How You’re Fooled By Meta-Analysis

How You’re Fooled By Meta-Analysis

The number of participants isn’t the only thing that matters


We love nothing more than controversial findings from nutrition research. Thrilling headlines in the news about our favorite foods — meat and fat, gluten and carbohydrates, proteins and milk. Naturally, we prefer science-based articles with academic papers, so that later, during dinner with friends, we can eyeball their plates and say, “But, you know, actually there’s a study saying you’ll get cancer from that!”.

But be honest — how carefully did you actually read this study and are you truly able to evaluate its quality? How profound is your knowledge of the facts that you are so cocky about?

“But it was a meta-analysis with over 32 observational studies combined — altogether over 500 000 participants”, you will say “they can not all be wrong!”

Trust me, they can.

Meta-analyses are summaries of multiple studies and their conclusions.

It’s logical — many researchers investigate one topic and in the end, everything is combined to form a final thesis. By increasing the amount of data, the statistical significance can be increased and becomes stronger. But it’s a delicate craft to select the right studies without manipulating the results in a certain direction.

Economists and the food-industry discovered that the term “meta-analysis” leaves a good impression — and they use it to fool people and exploit science to commercialize their products.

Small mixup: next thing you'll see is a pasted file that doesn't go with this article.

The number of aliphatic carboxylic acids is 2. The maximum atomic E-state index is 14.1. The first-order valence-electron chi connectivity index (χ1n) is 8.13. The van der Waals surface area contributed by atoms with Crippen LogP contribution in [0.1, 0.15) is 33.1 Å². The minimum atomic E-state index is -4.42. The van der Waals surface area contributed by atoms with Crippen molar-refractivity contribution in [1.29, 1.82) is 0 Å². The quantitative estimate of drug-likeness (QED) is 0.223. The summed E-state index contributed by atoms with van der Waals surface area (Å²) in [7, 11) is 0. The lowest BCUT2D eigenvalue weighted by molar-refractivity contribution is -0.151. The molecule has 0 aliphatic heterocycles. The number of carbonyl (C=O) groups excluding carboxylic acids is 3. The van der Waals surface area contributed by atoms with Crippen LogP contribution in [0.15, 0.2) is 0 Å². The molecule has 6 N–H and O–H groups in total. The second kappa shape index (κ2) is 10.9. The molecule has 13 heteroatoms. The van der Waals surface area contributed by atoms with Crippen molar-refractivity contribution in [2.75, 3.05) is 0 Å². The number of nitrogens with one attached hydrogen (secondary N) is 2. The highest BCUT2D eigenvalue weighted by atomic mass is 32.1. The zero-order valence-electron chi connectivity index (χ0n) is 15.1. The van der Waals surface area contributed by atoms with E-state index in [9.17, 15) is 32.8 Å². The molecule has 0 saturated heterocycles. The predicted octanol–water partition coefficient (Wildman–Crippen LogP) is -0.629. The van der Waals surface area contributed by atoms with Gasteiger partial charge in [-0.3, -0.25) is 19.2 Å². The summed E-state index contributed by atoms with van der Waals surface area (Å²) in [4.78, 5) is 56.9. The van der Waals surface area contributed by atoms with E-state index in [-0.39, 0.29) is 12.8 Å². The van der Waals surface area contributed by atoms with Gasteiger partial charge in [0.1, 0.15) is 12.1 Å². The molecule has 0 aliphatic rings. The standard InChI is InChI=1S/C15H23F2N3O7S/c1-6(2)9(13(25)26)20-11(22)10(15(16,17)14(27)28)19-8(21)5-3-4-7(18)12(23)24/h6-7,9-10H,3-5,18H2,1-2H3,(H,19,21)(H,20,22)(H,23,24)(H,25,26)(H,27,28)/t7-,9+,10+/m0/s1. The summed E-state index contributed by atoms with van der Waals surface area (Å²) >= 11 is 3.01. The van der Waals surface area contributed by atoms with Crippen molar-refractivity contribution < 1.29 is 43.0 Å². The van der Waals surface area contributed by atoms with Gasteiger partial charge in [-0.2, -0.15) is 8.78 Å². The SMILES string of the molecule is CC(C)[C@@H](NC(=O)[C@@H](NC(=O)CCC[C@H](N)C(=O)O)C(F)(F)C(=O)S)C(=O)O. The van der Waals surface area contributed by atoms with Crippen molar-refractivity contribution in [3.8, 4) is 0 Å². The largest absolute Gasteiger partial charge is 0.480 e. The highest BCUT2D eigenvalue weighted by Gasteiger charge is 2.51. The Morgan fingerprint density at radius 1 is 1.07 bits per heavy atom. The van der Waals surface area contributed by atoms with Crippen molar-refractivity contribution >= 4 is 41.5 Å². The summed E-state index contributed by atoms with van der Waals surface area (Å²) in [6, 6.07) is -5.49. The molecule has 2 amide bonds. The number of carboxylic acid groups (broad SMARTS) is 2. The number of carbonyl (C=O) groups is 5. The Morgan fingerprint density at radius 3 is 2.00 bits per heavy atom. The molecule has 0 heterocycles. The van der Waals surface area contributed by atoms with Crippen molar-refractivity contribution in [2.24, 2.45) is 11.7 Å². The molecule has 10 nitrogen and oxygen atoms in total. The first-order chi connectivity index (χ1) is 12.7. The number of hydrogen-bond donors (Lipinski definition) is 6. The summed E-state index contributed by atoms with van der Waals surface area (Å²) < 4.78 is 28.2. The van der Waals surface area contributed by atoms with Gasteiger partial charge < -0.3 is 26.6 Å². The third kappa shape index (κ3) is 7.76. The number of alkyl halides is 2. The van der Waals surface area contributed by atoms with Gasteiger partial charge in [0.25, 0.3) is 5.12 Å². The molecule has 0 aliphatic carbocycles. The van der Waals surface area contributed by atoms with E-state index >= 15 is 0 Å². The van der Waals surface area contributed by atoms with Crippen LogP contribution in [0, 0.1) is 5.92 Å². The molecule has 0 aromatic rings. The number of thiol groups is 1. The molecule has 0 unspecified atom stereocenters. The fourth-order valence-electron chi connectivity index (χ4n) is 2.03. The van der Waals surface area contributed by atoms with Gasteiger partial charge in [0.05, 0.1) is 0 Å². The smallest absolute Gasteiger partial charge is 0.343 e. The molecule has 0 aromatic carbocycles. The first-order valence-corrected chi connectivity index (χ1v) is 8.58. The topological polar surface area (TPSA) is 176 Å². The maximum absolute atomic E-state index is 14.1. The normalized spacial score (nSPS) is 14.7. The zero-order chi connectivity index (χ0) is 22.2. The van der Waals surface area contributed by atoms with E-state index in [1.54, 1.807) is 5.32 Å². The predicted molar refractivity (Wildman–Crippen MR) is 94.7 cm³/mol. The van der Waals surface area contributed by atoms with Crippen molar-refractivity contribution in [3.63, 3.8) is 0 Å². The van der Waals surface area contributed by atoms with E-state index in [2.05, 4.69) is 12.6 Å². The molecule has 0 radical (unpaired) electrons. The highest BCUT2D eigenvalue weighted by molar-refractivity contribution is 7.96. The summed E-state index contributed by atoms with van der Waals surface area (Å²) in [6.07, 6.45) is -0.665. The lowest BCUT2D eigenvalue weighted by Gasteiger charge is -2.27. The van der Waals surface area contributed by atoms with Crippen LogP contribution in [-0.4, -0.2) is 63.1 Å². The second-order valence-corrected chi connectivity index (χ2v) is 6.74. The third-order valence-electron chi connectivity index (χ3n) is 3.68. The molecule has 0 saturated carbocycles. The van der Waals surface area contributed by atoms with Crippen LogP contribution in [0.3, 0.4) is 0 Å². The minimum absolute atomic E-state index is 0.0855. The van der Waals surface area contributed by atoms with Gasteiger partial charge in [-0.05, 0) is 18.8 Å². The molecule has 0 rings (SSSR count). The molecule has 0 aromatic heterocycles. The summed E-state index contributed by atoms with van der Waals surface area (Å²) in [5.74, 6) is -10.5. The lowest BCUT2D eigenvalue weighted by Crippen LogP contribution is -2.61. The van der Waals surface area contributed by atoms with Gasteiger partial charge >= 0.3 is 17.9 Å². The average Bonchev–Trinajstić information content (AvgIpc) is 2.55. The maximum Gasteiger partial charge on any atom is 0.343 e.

Don’t compare apples and oranges

Nutrition is complex. In fact, food intake is more complex than many pharmaceutical applications or the biochemistry of drugs. The highly individual reactions of people to one and the same food, puzzles scientists constantly. Food science is therefore a difficult field for meta-analyses. Studies often rely on clinical trials and nutritional interventions, which often deviate in fine details in their methodology. But as delicate these differences may be, as trivial as they seem, that’s certainly not the case.

The most crucial point is the question of what is compared to what.

Differences in interventions define if studies are comparable or not — and if they’re suitable for meta-analysis. For example, a meta-analysis investigating the relationship between red meat and blood lipids examined 50 studies — most of them comparing meat with other types of meat and a few comparing meat with plant-based foods. How can these findings be logically summarized?

For a good meta-analysis, it is not the number of studies and participants that is important, but how comparable their methods are. Only if that is the case you can draw valid conclusions.

The quality of studies

Quality over quantity. There are countless studies that can refute or confirm theses — you’ll always find something that supports your opinion. The question is which quality these studies have. The problem we have is that we’re not able to evaluate the quality. Probably everybody knows by now how to use PubMed or GoogleScholar and to read an abstract of an academic paper. But that’s not all there’s to it. The quality lies within the details — and everybody outside of science will have a hard time getting there.